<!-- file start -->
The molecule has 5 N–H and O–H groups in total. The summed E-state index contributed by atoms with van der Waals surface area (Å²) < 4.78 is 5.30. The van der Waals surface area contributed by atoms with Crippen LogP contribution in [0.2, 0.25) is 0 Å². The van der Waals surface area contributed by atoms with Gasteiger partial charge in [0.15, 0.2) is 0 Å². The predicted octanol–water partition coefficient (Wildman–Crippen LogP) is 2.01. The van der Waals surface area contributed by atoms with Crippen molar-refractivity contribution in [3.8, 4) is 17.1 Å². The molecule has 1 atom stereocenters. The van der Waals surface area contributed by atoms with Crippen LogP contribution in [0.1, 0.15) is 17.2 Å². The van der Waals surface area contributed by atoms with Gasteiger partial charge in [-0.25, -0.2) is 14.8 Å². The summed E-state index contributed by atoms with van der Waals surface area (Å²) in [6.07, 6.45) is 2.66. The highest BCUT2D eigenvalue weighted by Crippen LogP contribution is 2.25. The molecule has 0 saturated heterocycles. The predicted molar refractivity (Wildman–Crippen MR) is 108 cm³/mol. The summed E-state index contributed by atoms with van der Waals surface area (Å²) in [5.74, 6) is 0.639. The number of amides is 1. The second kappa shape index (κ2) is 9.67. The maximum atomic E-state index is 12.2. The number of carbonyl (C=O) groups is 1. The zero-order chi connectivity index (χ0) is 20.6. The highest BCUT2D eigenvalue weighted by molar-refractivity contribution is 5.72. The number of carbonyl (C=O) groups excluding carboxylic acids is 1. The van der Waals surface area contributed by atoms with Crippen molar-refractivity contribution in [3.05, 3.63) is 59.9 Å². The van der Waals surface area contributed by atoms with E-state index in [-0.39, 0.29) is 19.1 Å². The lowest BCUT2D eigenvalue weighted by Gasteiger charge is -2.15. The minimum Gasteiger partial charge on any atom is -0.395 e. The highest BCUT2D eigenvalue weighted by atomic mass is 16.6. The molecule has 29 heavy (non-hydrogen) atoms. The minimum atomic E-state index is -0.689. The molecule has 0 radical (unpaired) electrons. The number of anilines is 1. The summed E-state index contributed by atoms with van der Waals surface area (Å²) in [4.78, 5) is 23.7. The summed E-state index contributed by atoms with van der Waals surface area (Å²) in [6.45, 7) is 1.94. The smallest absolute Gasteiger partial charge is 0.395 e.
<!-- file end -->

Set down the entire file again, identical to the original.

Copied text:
The molecule has 5 N–H and O–H groups in total. The summed E-state index contributed by atoms with van der Waals surface area (Å²) < 4.78 is 5.30. The van der Waals surface area contributed by atoms with Crippen LogP contribution in [0.2, 0.25) is 0 Å². The van der Waals surface area contributed by atoms with Gasteiger partial charge in [0.15, 0.2) is 0 Å². The predicted octanol–water partition coefficient (Wildman–Crippen LogP) is 2.01. The van der Waals surface area contributed by atoms with Crippen molar-refractivity contribution in [3.8, 4) is 17.1 Å². The molecule has 1 atom stereocenters. The van der Waals surface area contributed by atoms with Crippen LogP contribution in [0.1, 0.15) is 17.2 Å². The van der Waals surface area contributed by atoms with Gasteiger partial charge in [-0.25, -0.2) is 14.8 Å². The summed E-state index contributed by atoms with van der Waals surface area (Å²) in [6.07, 6.45) is 2.66. The highest BCUT2D eigenvalue weighted by Crippen LogP contribution is 2.25. The molecule has 0 saturated heterocycles. The predicted molar refractivity (Wildman–Crippen MR) is 108 cm³/mol. The summed E-state index contributed by atoms with van der Waals surface area (Å²) in [5.74, 6) is 0.639. The number of amides is 1. The second kappa shape index (κ2) is 9.67. The maximum atomic E-state index is 12.2. The number of carbonyl (C=O) groups is 1. The zero-order chi connectivity index (χ0) is 20.6. The highest BCUT2D eigenvalue weighted by molar-refractivity contribution is 5.72. The number of carbonyl (C=O) groups excluding carboxylic acids is 1. The van der Waals surface area contributed by atoms with Crippen molar-refractivity contribution in [3.05, 3.63) is 59.9 Å². The van der Waals surface area contributed by atoms with E-state index in [-0.39, 0.29) is 19.1 Å². The lowest BCUT2D eigenvalue weighted by Gasteiger charge is -2.15. The minimum Gasteiger partial charge on any atom is -0.395 e. The highest BCUT2D eigenvalue weighted by atomic mass is 16.6. The molecule has 29 heavy (non-hydrogen) atoms. The minimum atomic E-state index is -0.689. The molecule has 0 radical (unpaired) electrons. The number of anilines is 1. The summed E-state index contributed by atoms with van der Waals surface area (Å²) in [4.78, 5) is 23.7. The summed E-state index contributed by atoms with van der Waals surface area (Å²) in [6.45, 7) is 1.94. The smallest absolute Gasteiger partial charge is 0.395 e.